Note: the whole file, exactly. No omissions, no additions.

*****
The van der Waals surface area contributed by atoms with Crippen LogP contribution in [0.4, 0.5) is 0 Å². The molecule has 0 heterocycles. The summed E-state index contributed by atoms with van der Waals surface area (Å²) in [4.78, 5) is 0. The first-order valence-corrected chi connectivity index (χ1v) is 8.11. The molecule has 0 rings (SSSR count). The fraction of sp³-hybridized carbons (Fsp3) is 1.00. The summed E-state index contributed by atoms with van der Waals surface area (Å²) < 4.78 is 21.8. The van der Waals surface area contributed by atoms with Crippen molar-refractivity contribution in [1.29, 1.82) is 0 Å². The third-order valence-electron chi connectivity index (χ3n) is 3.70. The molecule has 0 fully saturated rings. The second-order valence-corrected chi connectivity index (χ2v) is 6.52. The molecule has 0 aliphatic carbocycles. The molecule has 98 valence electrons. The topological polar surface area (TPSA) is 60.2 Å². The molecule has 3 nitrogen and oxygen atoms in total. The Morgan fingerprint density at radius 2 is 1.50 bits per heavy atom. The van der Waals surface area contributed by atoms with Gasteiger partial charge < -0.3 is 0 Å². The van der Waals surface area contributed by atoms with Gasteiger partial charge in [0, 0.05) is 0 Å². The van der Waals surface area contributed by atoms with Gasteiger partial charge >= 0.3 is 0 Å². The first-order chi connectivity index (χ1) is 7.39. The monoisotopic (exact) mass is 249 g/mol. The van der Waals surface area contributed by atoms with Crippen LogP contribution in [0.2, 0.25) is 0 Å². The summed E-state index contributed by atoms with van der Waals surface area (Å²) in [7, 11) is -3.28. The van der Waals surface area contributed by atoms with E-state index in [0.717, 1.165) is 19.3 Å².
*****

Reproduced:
The van der Waals surface area contributed by atoms with Crippen LogP contribution in [0.4, 0.5) is 0 Å². The molecule has 0 heterocycles. The summed E-state index contributed by atoms with van der Waals surface area (Å²) in [4.78, 5) is 0. The first-order valence-corrected chi connectivity index (χ1v) is 8.11. The molecule has 0 rings (SSSR count). The fraction of sp³-hybridized carbons (Fsp3) is 1.00. The summed E-state index contributed by atoms with van der Waals surface area (Å²) < 4.78 is 21.8. The van der Waals surface area contributed by atoms with Crippen molar-refractivity contribution in [1.29, 1.82) is 0 Å². The third-order valence-electron chi connectivity index (χ3n) is 3.70. The molecule has 0 fully saturated rings. The second-order valence-corrected chi connectivity index (χ2v) is 6.52. The molecule has 0 aliphatic carbocycles. The molecule has 98 valence electrons. The topological polar surface area (TPSA) is 60.2 Å². The molecule has 3 nitrogen and oxygen atoms in total. The Morgan fingerprint density at radius 2 is 1.50 bits per heavy atom. The van der Waals surface area contributed by atoms with Gasteiger partial charge < -0.3 is 0 Å². The van der Waals surface area contributed by atoms with Gasteiger partial charge in [0, 0.05) is 0 Å². The van der Waals surface area contributed by atoms with Gasteiger partial charge >= 0.3 is 0 Å². The first-order chi connectivity index (χ1) is 7.39. The monoisotopic (exact) mass is 249 g/mol. The van der Waals surface area contributed by atoms with Crippen LogP contribution in [0.2, 0.25) is 0 Å². The summed E-state index contributed by atoms with van der Waals surface area (Å²) in [7, 11) is -3.28. The van der Waals surface area contributed by atoms with E-state index in [0.717, 1.165) is 19.3 Å².